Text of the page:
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Most savvy RVers use checklists to prepare for their road trips and camping adventures. There’s even an app for it! However, too often, campers and boondockers don’t check the condition of their RV batteries before heading out. And battery failure can lead to major headaches when you’re parked literally in the middle of nowhere.
One of the leading causes of battery failure is overcharging. Overcharging your RV batteries can result in severe water loss, plate corrosion, and eventual failure. Most RVs have a converter with a built-in battery charger. Many RV owners assume that chargers will keep the batteries topped off if you keep the RV plugged in while it’s in storage. While it’s true that maintaining a float charge on your batteries is extremely important, the problem lies elsewhere. Many older and less expensive RV converter chargers provide a constant charge in the range of 13.5 volts. This charge rate is simply too high for fully charged batteries — as a result, the electrolyte can boil off over time, resulting in premature battery death.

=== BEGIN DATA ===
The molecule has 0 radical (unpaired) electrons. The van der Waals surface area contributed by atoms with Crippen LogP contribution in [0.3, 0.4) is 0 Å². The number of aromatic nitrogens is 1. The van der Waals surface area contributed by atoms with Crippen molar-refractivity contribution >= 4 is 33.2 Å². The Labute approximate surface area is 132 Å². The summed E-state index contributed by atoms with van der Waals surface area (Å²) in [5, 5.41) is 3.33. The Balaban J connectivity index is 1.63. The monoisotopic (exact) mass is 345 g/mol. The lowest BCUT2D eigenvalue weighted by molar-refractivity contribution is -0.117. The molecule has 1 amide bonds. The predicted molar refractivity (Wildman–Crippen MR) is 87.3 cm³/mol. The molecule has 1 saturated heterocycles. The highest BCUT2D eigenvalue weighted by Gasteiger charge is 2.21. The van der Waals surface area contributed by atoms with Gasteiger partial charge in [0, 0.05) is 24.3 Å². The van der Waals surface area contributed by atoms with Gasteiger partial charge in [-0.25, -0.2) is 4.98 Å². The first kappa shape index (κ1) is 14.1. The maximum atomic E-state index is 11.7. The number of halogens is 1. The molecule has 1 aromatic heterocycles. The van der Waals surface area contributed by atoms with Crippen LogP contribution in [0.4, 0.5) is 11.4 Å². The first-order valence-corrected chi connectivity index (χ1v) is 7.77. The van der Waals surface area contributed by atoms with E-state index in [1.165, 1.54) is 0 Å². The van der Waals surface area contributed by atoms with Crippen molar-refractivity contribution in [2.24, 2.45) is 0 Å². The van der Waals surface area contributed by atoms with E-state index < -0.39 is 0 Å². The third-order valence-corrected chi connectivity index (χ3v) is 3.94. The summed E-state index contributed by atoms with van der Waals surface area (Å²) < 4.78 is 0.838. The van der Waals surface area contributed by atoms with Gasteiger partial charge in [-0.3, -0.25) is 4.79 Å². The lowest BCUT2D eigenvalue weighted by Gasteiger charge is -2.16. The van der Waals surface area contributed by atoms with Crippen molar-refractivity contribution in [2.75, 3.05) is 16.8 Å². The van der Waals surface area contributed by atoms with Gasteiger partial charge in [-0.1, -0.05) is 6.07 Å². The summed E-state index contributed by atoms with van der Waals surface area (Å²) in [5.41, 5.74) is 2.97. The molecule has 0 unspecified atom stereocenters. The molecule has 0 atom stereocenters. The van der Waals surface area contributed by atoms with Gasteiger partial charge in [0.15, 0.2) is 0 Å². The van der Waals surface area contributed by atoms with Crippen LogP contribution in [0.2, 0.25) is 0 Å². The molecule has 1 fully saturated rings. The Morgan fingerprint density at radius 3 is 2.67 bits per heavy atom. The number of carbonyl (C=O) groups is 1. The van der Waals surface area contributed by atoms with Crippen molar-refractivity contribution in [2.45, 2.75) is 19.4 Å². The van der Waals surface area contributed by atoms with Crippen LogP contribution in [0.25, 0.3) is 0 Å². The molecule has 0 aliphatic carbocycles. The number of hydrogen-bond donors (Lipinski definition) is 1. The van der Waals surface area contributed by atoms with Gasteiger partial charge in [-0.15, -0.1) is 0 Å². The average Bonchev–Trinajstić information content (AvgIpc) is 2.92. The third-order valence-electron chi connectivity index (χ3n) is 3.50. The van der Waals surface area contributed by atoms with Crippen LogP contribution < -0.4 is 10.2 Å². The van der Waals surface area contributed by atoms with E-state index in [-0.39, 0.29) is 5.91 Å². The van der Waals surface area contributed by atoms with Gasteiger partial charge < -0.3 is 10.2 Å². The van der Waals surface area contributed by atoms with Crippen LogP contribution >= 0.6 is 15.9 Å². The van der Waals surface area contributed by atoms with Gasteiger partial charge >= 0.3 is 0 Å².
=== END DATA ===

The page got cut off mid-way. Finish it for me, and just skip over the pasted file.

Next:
Luckily, converter charger technology has evolved. Most newer RV converter chargers are classified as ‘3-stage chargers.’ The first stage provides a bulk charge to replenish the battery to approximately 90% of its capacity. Next, the second-stage absorption charge is designed to help prevent battery gassing and water loss by replenishing the remaining 10%. Finally, stage three is referred to as a ‘float’ or maintenance charge that keeps the battery at 100%. The float charge, at roughly 13.2 volts, prevents the battery from overcharging.
The second leading cause of battery failure is under-charging. If batteries are discharged and not recharged promptly, sulfate material starts to build up within the battery. This material attaches itself to the discharged portions of the battery plates and begins to harden into crystals. If batteries aren’t recharged soon enough, the sulfate can’t be converted back into active plate material, and the batteries may be damaged or ruined.
A simple way to reduce the impact of undercharging is to recharge your batteries often. For example, if you discharge your battery to 50% (then recharge), it will last up to twice as long compared to discharging it to 20%. While other factors like overcharging and high temperatures can also impact battery life, a regular charging discipline will help preserve your battery investment.
Adding a solar panel and a charge controller to your RV can help mitigate overcharging and undercharging issues. Solar power delivers a slow charge to your batteries — perfect for optimal performance and battery health. Conducting routine maintenance and using a solar solution to frequently recharge your batteries can dramatically extend RV battery life — in many cases, from 1-2 years to 5-7 years.
Are you ready to find out how much solar you need for your RV or travel trailer? Click here to visit our online calculator to size your system!
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